The best way to understand the bridge is to think of how a piano generates sound. You, the pianist, hit the key, which in turn causes a hammer to strike a string and make it vibrate. If it were just the string itself vibrating, the piano would generate a fairly weak sound. But, as we’ve seen with the soundboard, it’s all about amplifying that sound you make.
The bridge is a pathway for the vibration of the strings down into the soundboard, where the real amplification happens. So the bridge’s job is to transmit as much of the vibration as possible in as faithful a way as possible into the soundboard. It’s like a pipeline for sound waves. Piano strings are secured to a “bridge” at one end, and either to an Agraffe or a pressure bar at the other end.
The bridge is glued to the soundboard, the strings rest on top of the bridge which transmits the energy of the vibrating string to the soundboard which in turn amplifies its sound. They are made of hardwood with steel pins on which the strings are secured.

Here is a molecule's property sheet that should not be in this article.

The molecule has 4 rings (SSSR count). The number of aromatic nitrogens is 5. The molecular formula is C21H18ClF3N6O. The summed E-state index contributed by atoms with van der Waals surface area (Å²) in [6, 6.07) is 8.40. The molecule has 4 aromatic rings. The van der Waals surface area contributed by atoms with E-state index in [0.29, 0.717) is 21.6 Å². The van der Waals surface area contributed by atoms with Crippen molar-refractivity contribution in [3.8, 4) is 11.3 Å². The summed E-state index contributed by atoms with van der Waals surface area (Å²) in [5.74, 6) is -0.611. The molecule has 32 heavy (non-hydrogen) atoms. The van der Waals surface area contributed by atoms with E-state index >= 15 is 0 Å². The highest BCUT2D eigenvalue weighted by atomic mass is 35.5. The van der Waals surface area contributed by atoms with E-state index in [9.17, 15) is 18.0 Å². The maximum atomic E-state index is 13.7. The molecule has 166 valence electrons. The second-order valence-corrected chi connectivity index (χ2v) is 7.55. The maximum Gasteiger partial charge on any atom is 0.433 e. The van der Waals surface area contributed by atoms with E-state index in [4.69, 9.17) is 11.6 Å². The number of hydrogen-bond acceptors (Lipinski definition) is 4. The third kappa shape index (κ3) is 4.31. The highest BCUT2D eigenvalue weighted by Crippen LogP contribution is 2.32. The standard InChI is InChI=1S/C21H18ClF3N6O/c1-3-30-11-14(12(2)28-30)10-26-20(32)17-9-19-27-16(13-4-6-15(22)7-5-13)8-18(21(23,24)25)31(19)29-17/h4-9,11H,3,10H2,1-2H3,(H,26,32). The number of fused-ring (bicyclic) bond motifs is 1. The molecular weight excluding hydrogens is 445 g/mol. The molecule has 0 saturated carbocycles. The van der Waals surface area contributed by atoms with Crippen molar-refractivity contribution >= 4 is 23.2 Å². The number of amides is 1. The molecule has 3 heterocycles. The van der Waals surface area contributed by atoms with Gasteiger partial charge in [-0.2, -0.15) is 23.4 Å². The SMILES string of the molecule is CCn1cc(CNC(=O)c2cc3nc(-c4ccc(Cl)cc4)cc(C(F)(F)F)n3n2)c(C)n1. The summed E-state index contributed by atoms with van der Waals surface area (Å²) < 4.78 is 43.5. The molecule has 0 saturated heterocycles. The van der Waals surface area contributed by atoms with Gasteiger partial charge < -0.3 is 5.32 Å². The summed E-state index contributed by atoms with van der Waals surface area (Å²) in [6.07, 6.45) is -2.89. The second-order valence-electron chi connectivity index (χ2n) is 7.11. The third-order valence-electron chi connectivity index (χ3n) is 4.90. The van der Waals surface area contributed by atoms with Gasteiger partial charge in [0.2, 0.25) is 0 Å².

But because the bridge is a complex design it is made of composite materials. Look at the cap for example. This runs along the top of the bridge and is sometimes made of a different type of wood. On top of this there is often a graphite coating on which the strings rest.
This allows for the vibrations to move more uniformly down into the soundboard.Sometimes the pins can work loose or the bridge can become dislodged from the sound board
Also, the bridge can crack or split. With cracks in the bridges and pin-block, the piano will stop holding it’s tuning and will go out of tune more and more often until it’s not serviceable. Once the bridges are relocated onto the new soundboard they are lubricated, notched, pinned, and varnished.